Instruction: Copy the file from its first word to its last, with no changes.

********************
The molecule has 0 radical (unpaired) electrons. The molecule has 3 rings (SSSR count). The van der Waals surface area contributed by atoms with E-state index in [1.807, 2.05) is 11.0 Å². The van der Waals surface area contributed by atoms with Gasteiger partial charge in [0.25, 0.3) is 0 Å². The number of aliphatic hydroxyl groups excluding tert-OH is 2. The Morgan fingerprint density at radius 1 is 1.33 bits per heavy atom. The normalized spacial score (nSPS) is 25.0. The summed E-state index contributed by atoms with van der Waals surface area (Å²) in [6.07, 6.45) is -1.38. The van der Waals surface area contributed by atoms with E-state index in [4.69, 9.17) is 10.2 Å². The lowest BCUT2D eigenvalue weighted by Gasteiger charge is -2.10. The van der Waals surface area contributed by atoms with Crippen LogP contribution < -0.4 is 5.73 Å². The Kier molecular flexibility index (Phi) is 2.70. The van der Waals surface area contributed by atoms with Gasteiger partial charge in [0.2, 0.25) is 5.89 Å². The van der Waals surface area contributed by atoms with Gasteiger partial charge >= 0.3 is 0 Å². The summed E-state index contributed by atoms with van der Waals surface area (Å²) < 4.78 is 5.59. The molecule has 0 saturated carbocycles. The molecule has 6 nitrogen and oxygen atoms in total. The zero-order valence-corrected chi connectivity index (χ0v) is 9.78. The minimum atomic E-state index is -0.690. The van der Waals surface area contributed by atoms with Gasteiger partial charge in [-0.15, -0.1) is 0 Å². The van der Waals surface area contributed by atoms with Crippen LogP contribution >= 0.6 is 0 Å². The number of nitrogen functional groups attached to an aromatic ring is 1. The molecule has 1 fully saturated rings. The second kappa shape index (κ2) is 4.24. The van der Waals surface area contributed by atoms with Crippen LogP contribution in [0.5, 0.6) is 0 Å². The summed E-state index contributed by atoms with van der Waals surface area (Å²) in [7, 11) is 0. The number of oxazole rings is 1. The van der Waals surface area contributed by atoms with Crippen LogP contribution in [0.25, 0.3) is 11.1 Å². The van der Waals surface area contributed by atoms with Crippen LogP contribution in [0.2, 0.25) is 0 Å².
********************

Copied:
The molecule has 0 radical (unpaired) electrons. The molecule has 3 rings (SSSR count). The van der Waals surface area contributed by atoms with E-state index in [1.807, 2.05) is 11.0 Å². The van der Waals surface area contributed by atoms with Gasteiger partial charge in [0.25, 0.3) is 0 Å². The number of aliphatic hydroxyl groups excluding tert-OH is 2. The Morgan fingerprint density at radius 1 is 1.33 bits per heavy atom. The normalized spacial score (nSPS) is 25.0. The summed E-state index contributed by atoms with van der Waals surface area (Å²) in [6.07, 6.45) is -1.38. The van der Waals surface area contributed by atoms with E-state index in [4.69, 9.17) is 10.2 Å². The lowest BCUT2D eigenvalue weighted by Gasteiger charge is -2.10. The van der Waals surface area contributed by atoms with Crippen LogP contribution < -0.4 is 5.73 Å². The Kier molecular flexibility index (Phi) is 2.70. The van der Waals surface area contributed by atoms with Gasteiger partial charge in [0.2, 0.25) is 5.89 Å². The van der Waals surface area contributed by atoms with Gasteiger partial charge >= 0.3 is 0 Å². The summed E-state index contributed by atoms with van der Waals surface area (Å²) < 4.78 is 5.59. The molecule has 0 saturated carbocycles. The molecule has 6 nitrogen and oxygen atoms in total. The zero-order valence-corrected chi connectivity index (χ0v) is 9.78. The minimum atomic E-state index is -0.690. The van der Waals surface area contributed by atoms with Gasteiger partial charge in [-0.15, -0.1) is 0 Å². The van der Waals surface area contributed by atoms with Crippen LogP contribution >= 0.6 is 0 Å². The number of nitrogen functional groups attached to an aromatic ring is 1. The molecule has 1 fully saturated rings. The second kappa shape index (κ2) is 4.24. The van der Waals surface area contributed by atoms with Crippen LogP contribution in [0.5, 0.6) is 0 Å². The summed E-state index contributed by atoms with van der Waals surface area (Å²) in [7, 11) is 0. The number of oxazole rings is 1. The van der Waals surface area contributed by atoms with Crippen LogP contribution in [0.25, 0.3) is 11.1 Å². The van der Waals surface area contributed by atoms with Crippen LogP contribution in [0.2, 0.25) is 0 Å².